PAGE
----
Wednesday, March 30, 2016

Spring Greens Aeration

March, in our part of the country, is the beginning of the golf season.  It is also when many parts of the golf course begin to wake up from their winter slumber with the Bentgrass on the greens being the first turf to wake up.  Although we may mow and change cups occasionally leading up to mid-March, once we core aerate, that seems to be the beginning of our season.  As turf growth increases, the staff will begin to input more resources (topdressing, fertilizer, verticutting, handwatering, etc).  One of the most important processes we can do to maintain great greens is core aeration.
Core aeration is critical to the overall success and sustainability of the putting surfaces.  Aeration improves plant health by improving the oxygen content, and drainage capacity of the soil.  Improving the oxygen content helps encourage healthy soil biology and allows the turf to cope with all the stresses we throw at it throughout the season (low/frequent mowing, foot traffic, shade, heat, etc.).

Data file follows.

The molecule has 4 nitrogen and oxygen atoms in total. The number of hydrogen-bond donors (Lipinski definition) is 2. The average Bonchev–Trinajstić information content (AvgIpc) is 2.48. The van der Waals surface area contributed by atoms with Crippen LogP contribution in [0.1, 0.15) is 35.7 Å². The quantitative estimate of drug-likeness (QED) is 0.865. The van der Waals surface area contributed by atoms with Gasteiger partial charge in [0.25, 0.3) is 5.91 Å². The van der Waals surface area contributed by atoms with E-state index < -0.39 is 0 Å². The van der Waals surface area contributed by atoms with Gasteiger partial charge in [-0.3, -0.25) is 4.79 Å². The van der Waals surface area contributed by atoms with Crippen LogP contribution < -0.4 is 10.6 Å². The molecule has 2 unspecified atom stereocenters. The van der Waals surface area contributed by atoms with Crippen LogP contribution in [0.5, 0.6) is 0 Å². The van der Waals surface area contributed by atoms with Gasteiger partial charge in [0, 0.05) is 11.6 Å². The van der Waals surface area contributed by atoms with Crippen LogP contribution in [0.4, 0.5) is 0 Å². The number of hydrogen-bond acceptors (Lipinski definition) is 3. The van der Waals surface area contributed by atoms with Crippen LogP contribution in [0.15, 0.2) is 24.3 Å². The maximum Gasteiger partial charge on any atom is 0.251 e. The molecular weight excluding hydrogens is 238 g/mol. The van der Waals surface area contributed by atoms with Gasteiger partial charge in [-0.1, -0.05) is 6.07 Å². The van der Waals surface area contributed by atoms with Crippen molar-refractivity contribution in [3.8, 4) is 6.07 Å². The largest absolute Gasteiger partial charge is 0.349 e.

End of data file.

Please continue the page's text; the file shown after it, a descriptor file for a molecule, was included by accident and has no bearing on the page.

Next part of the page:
The process physically removes cores of soil and turf at a designated diameter and spacing.  We use those parameters to determine the total amount of material removed each time we aerate.  Once the cores are removed and then cleaned off the green, pure sand is added to the surface and then brushed into the holes.  The sand is added into the holes for two reasons.  First, it stabilizes the soil, because that many open holes would leave the green soft and almost unplayable.  Second, it helps dilute the organic material in the soil that couldn't be removed during the process.  As you can see from the pictures to the right, a lot of material is removed during the aeration process.  This will firm up the greens and allow us to maintain optimum plant health throughout the season.  A follow up aeration will be performed in September.

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